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Menopause Weight Gain: What to Do About It

Things to do for menopause symptoms

Menopause (and perimenopause) can bring with it some uncomfortable symptoms, like sweating in a tank top in your freezing cold house, crying at everything and nothing, and just dealing with this underlying feeling of ugh. Additionally, you may notice that you’re gaining weight more easily than you have before, especially around your tummy.


Needless to say, your body is going through some major changes. Hormonal shifts, like the rise and fall of estrogen within your body, can cause more fat storage. Additionally, as you age, you lose muscle mass, which slows your metabolism, and you may grow more insulin resistant, which can contribute to weight gain. During menopause, lack of sleep can also make keeping those pounds off difficult. And, while your body used to store fat in your hips and thighs, during menopause, it shifts to storing fat in your abdomen. Excess weight around your midsection can be dangerous, increasing your risk of diabetes, heart disease, and more.

Maintain a healthy weight for menopause

Figure out a diet plan that works for you, but don’t restrict calories too much. As you age, you’ll need to eat less, in order to maintain your current weight, let alone lose any. Eat more whole, fibrous foods, such as fruits, veggies, and whole grains. A mainly plant-based diet coupled with fish, eggs, and low-fat dairy products could be a good option for you. Some other options that have shown to be effective for postmenopausal weight loss include the low carb or Mediterranean diets. However, don’t follow a very low calorie diet, as you could lose more muscle mass and reduce your metabolism, which could actually lead to opposite results. Also, try to reduce your alcohol and sugar consumption.

Aerobic and strength training exercises for menopause

It’s important to stay active to keep extra weight at bay. Increasing your muscle mass through strength training can increase your metabolism, which in turn will help you shed more pounds. Try to do strength training at least twice a week. And get moderate aerobic exercise for at least 150 minutes a week or vigorous aerobic activity for at least 75 minutes per week. Looking for some postmenopausal workout inspo? Check out Joan MacDonald, a woman who discovered the power of working out in her 70s.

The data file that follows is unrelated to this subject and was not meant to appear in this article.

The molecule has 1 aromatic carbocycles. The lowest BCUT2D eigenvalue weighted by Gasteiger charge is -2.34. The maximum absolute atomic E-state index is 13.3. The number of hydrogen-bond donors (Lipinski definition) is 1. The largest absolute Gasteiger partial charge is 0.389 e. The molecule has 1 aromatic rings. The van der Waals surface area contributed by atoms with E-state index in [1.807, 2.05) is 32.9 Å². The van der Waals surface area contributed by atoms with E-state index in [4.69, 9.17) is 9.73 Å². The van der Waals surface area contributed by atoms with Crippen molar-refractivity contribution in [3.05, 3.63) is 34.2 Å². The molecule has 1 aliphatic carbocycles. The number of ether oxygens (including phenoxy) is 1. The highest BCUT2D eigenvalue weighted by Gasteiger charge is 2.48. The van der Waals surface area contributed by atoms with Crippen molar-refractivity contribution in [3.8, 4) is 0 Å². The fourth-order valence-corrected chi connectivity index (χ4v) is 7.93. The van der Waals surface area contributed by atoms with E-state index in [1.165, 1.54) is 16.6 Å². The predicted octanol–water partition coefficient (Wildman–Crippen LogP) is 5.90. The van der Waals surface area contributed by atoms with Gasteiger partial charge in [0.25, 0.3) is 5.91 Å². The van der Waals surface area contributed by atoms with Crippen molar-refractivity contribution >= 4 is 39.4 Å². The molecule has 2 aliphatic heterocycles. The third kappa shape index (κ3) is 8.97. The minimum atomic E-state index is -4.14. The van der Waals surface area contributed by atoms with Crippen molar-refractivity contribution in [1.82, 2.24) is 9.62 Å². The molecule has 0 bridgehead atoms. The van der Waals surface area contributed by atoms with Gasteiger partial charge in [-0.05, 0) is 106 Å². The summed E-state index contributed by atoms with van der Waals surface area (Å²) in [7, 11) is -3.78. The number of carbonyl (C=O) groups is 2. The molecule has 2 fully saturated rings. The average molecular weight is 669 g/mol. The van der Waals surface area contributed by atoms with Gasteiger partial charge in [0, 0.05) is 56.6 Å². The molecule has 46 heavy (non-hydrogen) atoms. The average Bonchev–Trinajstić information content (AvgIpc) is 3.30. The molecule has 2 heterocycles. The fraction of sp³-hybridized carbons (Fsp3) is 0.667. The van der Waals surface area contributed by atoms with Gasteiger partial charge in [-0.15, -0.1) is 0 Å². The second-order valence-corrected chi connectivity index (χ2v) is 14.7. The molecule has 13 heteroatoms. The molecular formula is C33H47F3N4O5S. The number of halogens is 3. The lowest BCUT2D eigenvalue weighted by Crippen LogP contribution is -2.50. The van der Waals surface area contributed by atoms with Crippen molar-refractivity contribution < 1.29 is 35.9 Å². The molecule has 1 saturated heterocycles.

Menopause and Sleeplessness

When you sleep too little, you’ll have lower levels of leptin, the “fullness” hormone, and higher levels of the “hunger” hormone ghrelin, which can contribute to weight gain. If you’re having trouble sleeping, you may want to try cognitive behavioral therapy (CBT), which has been shown to improve sleep duration for postmenopausal women, or acupuncture, which can help reduce hot flash frequency and increase estrogen levels to improve sleep.

Stress and menopause relief

Stress can elevate cortisol levels and increase abdominal fat (and the risk of heart disease). Yoga has been shown to help relieve stress and reduce symptoms in menopausal women. Mindful eating, a practice of paying attention to your experiences surrounding food, could also help reduce your stress and change your relationship with eating.

Weight gain during menopause is normal, so be kind to yourself. If you’re doing your best to take care of yourself, the numbers on the scale don’t matter. All that matters is that you feel healthy.

P.S. Need menopause support? Shop our Menopause store.

Sources: Healthline, Healthline,